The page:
For some institutes undertaking CPD is mandatory e.g. accountancy and law, and linked to a licence to practice, for others it’s obligatory. By ensuring that their members undertake CPD, the professional bodies seek to ensure that professional standards, legislative awareness and ethical practices are maintained.

    CPD Schemes often run over the period of a year and the institutes generally provide online tools for their members to record and reflect on their CPD activities.


    Professional bodies and Institutes CPD schemes are either structured as ‘Input’ or ‘Output’ based.

    ‘Input’ based schemes list a precise number of CPD hours that individuals must achieve within a given time period. These schemes can also use different ‘currencies’ such as points, merits, units or credits, where an individual must accumulate the number required. These currencies are usually based on time i.e. 1 CPD point = 1 hour of learning.

    ‘Output’ based schemes are learner centred. They require individuals to set learning goals that align to professional competencies, or personal development objectives. These schemes also list different ways to achieve the learning goals e.g. training courses, seminars or e:learning, which enables an individual to complete their CPD through their preferred mode of learning.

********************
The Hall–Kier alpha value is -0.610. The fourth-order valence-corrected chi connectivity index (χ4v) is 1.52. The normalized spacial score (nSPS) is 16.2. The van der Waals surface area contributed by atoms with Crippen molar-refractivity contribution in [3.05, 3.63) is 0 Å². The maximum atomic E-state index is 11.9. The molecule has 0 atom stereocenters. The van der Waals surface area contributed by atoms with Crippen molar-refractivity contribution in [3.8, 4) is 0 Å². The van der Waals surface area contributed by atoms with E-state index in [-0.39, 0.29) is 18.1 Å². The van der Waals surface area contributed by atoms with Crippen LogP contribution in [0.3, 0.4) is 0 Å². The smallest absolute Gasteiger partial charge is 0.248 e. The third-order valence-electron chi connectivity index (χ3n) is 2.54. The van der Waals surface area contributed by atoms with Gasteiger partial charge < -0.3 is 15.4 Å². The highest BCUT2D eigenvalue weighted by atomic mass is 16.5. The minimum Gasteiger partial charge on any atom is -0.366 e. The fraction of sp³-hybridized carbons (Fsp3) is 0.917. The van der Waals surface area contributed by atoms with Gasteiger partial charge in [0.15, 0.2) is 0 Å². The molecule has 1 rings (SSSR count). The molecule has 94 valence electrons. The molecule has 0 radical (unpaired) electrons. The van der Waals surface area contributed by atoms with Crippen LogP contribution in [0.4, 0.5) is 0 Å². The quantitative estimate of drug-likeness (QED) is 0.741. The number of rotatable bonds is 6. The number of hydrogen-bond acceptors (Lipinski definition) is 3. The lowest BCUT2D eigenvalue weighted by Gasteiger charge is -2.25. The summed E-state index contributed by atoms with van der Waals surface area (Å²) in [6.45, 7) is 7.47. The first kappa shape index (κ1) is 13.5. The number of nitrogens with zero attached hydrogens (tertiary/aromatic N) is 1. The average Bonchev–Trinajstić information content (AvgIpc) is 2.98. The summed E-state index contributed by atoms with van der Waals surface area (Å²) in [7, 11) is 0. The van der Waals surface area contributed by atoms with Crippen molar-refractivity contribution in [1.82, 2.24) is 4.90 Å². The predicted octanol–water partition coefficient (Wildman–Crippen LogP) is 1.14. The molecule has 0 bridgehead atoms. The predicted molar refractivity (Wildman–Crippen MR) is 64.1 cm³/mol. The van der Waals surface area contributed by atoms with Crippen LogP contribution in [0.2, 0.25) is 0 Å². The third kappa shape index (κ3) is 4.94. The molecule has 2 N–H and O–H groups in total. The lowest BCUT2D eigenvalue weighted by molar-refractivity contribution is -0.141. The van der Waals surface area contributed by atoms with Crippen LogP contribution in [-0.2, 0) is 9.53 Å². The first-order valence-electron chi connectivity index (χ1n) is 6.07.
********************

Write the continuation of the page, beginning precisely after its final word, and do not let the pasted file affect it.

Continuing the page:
The majority of Input and Output based schemes actively encourage individuals to seek appropriate CPD activities independently.

    As a formal provider of CPD certified activities, SMI Group can provide an indication of the learning benefit gained and the typical completion. However, it is ultimately the responsibility of the delegate to evaluate their learning, and record it correctly in line with their professional body’s or employers requirements.


    Increasingly, international and emerging markets are ‘professionalising’ their workforces and looking to the UK to benchmark educational standards. The undertaking of CPD is now increasingly expected of any individual employed within today’s global marketplace.

    CPD Certificates

    We can provide a certificate for all our accredited events. To request a CPD certificate for a conference , workshop, master classes you have attended please email events@smi-online.co.uk